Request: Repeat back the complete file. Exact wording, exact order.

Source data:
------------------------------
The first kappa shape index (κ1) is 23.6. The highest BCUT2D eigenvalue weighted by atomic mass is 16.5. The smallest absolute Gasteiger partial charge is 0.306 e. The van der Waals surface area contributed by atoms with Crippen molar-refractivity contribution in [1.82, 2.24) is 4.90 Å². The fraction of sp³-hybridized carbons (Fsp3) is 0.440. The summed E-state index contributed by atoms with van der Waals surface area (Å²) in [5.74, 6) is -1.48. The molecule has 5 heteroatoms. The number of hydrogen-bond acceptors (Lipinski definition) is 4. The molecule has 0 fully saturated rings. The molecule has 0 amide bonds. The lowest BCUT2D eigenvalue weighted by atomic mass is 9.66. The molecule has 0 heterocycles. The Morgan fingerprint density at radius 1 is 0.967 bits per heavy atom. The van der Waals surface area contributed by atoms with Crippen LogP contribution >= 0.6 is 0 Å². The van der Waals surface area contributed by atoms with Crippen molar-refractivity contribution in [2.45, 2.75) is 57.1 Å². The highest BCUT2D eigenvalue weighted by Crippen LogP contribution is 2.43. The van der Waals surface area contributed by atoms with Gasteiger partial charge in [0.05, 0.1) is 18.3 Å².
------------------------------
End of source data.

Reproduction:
The first kappa shape index (κ1) is 23.6. The highest BCUT2D eigenvalue weighted by atomic mass is 16.5. The smallest absolute Gasteiger partial charge is 0.306 e. The van der Waals surface area contributed by atoms with Crippen molar-refractivity contribution in [1.82, 2.24) is 4.90 Å². The fraction of sp³-hybridized carbons (Fsp3) is 0.440. The summed E-state index contributed by atoms with van der Waals surface area (Å²) in [5.74, 6) is -1.48. The molecule has 5 heteroatoms. The number of hydrogen-bond acceptors (Lipinski definition) is 4. The molecule has 0 fully saturated rings. The molecule has 0 amide bonds. The lowest BCUT2D eigenvalue weighted by atomic mass is 9.66. The molecule has 0 heterocycles. The Morgan fingerprint density at radius 1 is 0.967 bits per heavy atom. The van der Waals surface area contributed by atoms with Crippen LogP contribution >= 0.6 is 0 Å². The van der Waals surface area contributed by atoms with Crippen molar-refractivity contribution in [2.45, 2.75) is 57.1 Å². The highest BCUT2D eigenvalue weighted by Crippen LogP contribution is 2.43. The van der Waals surface area contributed by atoms with Gasteiger partial charge in [0.05, 0.1) is 18.3 Å².